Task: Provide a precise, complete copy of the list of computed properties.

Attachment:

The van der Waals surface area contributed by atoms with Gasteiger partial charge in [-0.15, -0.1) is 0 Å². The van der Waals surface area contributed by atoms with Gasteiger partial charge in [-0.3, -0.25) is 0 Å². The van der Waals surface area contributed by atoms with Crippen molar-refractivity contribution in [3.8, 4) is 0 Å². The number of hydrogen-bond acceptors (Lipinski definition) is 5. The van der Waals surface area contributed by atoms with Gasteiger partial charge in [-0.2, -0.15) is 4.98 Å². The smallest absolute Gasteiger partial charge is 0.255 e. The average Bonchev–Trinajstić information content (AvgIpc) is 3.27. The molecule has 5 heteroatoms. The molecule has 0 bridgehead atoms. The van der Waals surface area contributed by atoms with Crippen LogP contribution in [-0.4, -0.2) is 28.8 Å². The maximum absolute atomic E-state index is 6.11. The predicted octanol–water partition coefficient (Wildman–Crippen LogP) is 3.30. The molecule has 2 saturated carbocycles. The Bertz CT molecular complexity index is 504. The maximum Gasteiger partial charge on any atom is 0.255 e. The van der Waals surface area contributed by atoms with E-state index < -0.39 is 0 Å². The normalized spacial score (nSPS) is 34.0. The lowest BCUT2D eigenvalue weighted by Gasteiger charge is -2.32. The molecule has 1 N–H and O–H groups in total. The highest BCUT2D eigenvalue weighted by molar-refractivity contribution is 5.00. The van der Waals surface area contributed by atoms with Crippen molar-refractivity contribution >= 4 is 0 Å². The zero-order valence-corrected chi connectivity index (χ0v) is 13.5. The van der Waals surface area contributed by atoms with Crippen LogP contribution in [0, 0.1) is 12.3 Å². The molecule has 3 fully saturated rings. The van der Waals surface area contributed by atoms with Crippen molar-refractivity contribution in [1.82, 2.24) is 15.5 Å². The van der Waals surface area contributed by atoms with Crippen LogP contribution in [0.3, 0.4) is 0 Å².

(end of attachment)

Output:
The van der Waals surface area contributed by atoms with Gasteiger partial charge in [-0.15, -0.1) is 0 Å². The van der Waals surface area contributed by atoms with Gasteiger partial charge in [-0.3, -0.25) is 0 Å². The van der Waals surface area contributed by atoms with Crippen molar-refractivity contribution in [3.8, 4) is 0 Å². The number of hydrogen-bond acceptors (Lipinski definition) is 5. The van der Waals surface area contributed by atoms with Gasteiger partial charge in [-0.2, -0.15) is 4.98 Å². The smallest absolute Gasteiger partial charge is 0.255 e. The average Bonchev–Trinajstić information content (AvgIpc) is 3.27. The molecule has 5 heteroatoms. The molecule has 0 bridgehead atoms. The van der Waals surface area contributed by atoms with Crippen LogP contribution in [-0.4, -0.2) is 28.8 Å². The maximum absolute atomic E-state index is 6.11. The predicted octanol–water partition coefficient (Wildman–Crippen LogP) is 3.30. The molecule has 2 saturated carbocycles. The Bertz CT molecular complexity index is 504. The maximum Gasteiger partial charge on any atom is 0.255 e. The van der Waals surface area contributed by atoms with E-state index < -0.39 is 0 Å². The normalized spacial score (nSPS) is 34.0. The lowest BCUT2D eigenvalue weighted by Gasteiger charge is -2.32. The molecule has 1 N–H and O–H groups in total. The highest BCUT2D eigenvalue weighted by molar-refractivity contribution is 5.00. The van der Waals surface area contributed by atoms with Crippen molar-refractivity contribution >= 4 is 0 Å². The zero-order valence-corrected chi connectivity index (χ0v) is 13.5. The van der Waals surface area contributed by atoms with Crippen LogP contribution in [0, 0.1) is 12.3 Å². The molecule has 3 fully saturated rings. The van der Waals surface area contributed by atoms with Crippen molar-refractivity contribution in [1.82, 2.24) is 15.5 Å². The van der Waals surface area contributed by atoms with Crippen LogP contribution in [0.3, 0.4) is 0 Å².